North Korea

3:07pm

Wed February 29, 2012
Asia

N. Korea To Halt Nuclear Tests; U.S. To Provide Aid

Originally published on Wed February 29, 2012 6:34 pm

North Korea's military fires missiles during a drill in this undated photo released Oct. 6, 2010, by the Korean Central News Agency. North Korea has agreed to stop nuclear activities and allow inspections, while the U.S. says it will provide food aid to the country.
Korean Central News Agency AP

North Korea has agreed to suspend uranium enrichment and missile tests, and the U.S. says it will provide food aid. The agreement should set the stage for a new round of nuclear disarmament talks. But analysts caution this is a small first step.

U.S. State Department officials returned from three days of talks in Beijing with a deal meant to improve the atmosphere for a resumption of so-called six-party nuclear disarmament talks. Secretary of State Hillary Clinton outlined the deal in Congress on Wednesday.

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8:52am

Wed February 29, 2012
The Two-Way

U.S. Says North Korea Has Agreed To Halt Nuclear Activities

In what could be a diplomatic breakthrough, the United States said today that North Korea had agreed to cease nuclear weapons tests and enrichment and will allow U.N. inspectors to verify activities at its main reactor.

The announcement comes just two months after the country's leader Kim Jong Il died and the Communist Party handed the reins of power to his son Kim Jong Un. The AP reports that the agreement also includes a moratorium on long-range missile tests.

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5:34am

Mon February 20, 2012
Asia

S. Korea Conducts Drill, Flouting N. Korean Threat

South Korean Navy ships dock at a floating base near Yeonpyong Island, close to its contested ocean border with North Korea Monday. South Korea conducted live-fire military drills from five islands, ignoring Pyongyang's threat to attack.
Bae Jung-hyun AP

South Korea conducted live-fire military drills near its disputed sea boundary with North Korea Monday, despite Pyongyang's threat to respond with a "merciless" attack.

North Korea did not carry out the threat as it focuses on internal stability two months after the death of longtime leader Kim Jong Il and prepares for nuclear disarmament talks with the United States later this week. But with American forces scheduled to conduct additional military exercises with ally South Korea over the next few months, tensions are expected to remain high in the region.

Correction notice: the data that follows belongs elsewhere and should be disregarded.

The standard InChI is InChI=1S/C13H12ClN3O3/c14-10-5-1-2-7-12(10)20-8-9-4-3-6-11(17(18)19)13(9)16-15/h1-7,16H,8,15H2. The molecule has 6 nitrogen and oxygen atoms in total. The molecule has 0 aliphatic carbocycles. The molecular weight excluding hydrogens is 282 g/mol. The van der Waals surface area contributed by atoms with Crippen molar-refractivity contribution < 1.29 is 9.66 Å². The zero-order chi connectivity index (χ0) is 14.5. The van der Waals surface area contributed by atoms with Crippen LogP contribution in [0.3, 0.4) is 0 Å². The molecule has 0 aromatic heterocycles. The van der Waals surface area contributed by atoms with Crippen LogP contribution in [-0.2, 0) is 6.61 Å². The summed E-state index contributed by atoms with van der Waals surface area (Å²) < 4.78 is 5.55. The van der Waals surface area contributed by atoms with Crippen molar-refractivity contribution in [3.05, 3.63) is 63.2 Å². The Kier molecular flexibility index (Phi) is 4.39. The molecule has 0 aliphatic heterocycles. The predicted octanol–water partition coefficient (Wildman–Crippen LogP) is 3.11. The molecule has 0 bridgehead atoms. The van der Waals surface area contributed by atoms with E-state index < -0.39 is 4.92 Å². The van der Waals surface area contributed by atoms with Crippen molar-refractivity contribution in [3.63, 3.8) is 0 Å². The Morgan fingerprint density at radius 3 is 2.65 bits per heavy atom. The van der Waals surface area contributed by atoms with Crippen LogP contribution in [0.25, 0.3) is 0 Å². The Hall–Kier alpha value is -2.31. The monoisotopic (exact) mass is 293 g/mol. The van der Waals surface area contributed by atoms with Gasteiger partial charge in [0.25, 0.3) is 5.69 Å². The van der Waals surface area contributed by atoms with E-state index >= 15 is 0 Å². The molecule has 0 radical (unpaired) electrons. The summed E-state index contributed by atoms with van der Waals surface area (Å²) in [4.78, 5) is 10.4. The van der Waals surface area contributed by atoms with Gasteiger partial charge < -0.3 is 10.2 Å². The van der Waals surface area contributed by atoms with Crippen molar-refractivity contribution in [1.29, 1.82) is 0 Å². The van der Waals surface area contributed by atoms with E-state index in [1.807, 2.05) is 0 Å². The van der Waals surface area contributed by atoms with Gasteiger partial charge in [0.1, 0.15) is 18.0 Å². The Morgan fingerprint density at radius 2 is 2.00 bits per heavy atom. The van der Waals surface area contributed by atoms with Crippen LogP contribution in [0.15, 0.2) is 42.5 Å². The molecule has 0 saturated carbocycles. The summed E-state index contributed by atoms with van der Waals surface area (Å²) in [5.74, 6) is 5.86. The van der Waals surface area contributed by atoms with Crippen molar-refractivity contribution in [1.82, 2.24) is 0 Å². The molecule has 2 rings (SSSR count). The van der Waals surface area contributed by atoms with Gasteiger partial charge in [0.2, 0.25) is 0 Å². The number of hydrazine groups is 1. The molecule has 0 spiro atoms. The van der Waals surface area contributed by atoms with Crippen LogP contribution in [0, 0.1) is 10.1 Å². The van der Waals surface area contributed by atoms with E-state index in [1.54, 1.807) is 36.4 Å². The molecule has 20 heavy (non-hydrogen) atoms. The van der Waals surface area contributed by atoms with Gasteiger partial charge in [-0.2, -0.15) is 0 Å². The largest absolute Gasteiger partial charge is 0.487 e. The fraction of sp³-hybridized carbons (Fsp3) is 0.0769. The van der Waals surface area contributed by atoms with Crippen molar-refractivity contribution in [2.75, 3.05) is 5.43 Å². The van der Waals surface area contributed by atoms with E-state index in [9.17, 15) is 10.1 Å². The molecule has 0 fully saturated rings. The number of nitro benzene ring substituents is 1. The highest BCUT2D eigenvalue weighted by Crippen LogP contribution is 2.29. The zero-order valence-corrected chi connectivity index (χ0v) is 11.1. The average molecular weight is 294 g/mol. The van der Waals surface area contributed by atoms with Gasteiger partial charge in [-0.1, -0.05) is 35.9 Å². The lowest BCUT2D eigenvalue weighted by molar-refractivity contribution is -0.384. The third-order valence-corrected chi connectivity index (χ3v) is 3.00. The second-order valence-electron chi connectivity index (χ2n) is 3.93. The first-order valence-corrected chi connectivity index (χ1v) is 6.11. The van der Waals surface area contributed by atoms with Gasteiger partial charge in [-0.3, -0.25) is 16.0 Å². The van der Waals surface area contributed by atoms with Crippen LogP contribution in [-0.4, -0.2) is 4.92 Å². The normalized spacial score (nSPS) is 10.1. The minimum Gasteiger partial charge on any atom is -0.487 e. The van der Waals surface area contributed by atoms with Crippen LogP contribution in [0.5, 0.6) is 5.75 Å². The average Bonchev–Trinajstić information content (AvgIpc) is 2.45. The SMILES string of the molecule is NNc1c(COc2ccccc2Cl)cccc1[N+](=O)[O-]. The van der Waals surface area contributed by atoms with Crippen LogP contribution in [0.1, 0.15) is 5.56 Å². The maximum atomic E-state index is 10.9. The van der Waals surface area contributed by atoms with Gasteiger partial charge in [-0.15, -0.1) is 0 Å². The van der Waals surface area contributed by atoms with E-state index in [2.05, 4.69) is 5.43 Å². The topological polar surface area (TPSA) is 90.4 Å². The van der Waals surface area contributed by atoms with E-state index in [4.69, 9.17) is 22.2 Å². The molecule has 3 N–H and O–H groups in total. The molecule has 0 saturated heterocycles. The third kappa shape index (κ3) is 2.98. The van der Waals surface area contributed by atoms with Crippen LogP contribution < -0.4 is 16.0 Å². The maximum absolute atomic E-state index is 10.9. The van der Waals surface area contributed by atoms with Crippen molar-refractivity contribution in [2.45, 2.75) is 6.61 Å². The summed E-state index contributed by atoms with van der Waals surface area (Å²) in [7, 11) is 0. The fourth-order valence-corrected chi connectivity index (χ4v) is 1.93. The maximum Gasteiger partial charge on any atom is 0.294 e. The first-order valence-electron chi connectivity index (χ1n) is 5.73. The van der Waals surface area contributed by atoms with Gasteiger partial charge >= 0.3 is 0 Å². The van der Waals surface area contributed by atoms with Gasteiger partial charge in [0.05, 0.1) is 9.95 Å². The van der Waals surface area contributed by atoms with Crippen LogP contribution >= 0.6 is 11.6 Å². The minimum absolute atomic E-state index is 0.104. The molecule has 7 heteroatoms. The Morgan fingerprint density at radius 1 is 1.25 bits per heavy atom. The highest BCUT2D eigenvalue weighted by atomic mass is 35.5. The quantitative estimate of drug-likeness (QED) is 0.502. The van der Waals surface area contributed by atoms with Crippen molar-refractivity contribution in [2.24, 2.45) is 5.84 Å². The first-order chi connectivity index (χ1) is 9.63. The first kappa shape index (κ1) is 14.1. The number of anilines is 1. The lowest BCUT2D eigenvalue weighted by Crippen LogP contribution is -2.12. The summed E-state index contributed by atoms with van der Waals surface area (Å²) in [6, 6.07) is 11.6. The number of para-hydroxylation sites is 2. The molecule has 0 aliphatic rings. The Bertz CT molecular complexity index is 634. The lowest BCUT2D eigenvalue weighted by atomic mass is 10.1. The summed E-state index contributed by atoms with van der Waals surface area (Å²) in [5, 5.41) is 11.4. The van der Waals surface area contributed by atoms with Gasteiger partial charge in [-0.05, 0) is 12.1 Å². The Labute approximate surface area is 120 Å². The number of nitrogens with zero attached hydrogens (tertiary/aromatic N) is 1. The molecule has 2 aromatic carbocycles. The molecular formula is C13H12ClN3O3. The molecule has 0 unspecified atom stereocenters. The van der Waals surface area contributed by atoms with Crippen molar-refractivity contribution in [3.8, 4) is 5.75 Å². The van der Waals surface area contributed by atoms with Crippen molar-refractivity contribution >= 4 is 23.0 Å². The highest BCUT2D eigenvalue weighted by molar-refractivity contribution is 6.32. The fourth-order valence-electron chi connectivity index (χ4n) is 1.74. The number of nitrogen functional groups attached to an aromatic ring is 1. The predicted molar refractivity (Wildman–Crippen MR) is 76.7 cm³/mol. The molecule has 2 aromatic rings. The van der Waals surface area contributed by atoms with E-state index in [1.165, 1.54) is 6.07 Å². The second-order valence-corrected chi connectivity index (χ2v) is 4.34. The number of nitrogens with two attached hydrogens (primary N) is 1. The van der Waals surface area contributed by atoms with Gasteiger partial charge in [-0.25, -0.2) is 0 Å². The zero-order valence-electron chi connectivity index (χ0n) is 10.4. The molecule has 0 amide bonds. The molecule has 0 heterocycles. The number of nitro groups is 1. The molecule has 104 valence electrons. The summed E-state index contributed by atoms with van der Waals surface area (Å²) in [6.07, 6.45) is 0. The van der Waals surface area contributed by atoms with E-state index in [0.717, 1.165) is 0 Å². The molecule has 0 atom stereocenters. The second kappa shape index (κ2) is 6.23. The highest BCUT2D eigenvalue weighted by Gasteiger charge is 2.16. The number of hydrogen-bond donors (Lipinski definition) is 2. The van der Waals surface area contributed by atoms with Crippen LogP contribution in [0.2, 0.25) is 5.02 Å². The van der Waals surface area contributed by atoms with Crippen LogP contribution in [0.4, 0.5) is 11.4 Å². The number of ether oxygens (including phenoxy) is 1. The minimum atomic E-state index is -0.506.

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4:48am

Wed January 4, 2012
Asia

N. Korean Kaesong Workers Mourn Kim Jong Il

Originally published on Wed January 4, 2012 10:36 am

Transcript

STEVE INSKEEP, HOST:

It's MORNING EDITION from NPR News. I'm Steve Inskeep.

LINDA WERTHEIMER, HOST:

And I'm Linda Wertheimer.

Throughout this morning, we're tracking the results of Iowa's Republican presidential caucuses, where Mitt Romney edged Rick Santorum by just eight votes. We're also following other news, including developments from a country that changed its leader with no election at all.

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12:05pm

Thu December 22, 2011
The Two-Way

North Korea: 'Peculiar Natural Wonders' Reported In Tribute To 'Dear Leader'

Originally published on Thu December 22, 2011 12:10 pm

This handout picture taken by North Korea's official Korean Central News Agency on December 21 shows members of the Korean People's Army crying for late North Korean leader Kim Jong-Il in Pyongyang.
KNS AFP/Getty Images

As we've reported before, North Korea's state news agency is fond of assigning supernatural occurrences to their Dear Leader. Over the past two days, the news agency has published an array of stories about Kim Jong Il's death. But late yesterday and today, they are revealing that "peculiar natural wonders" occurred just as Kim died.

Here's the news via the Korean News Service in Japan:

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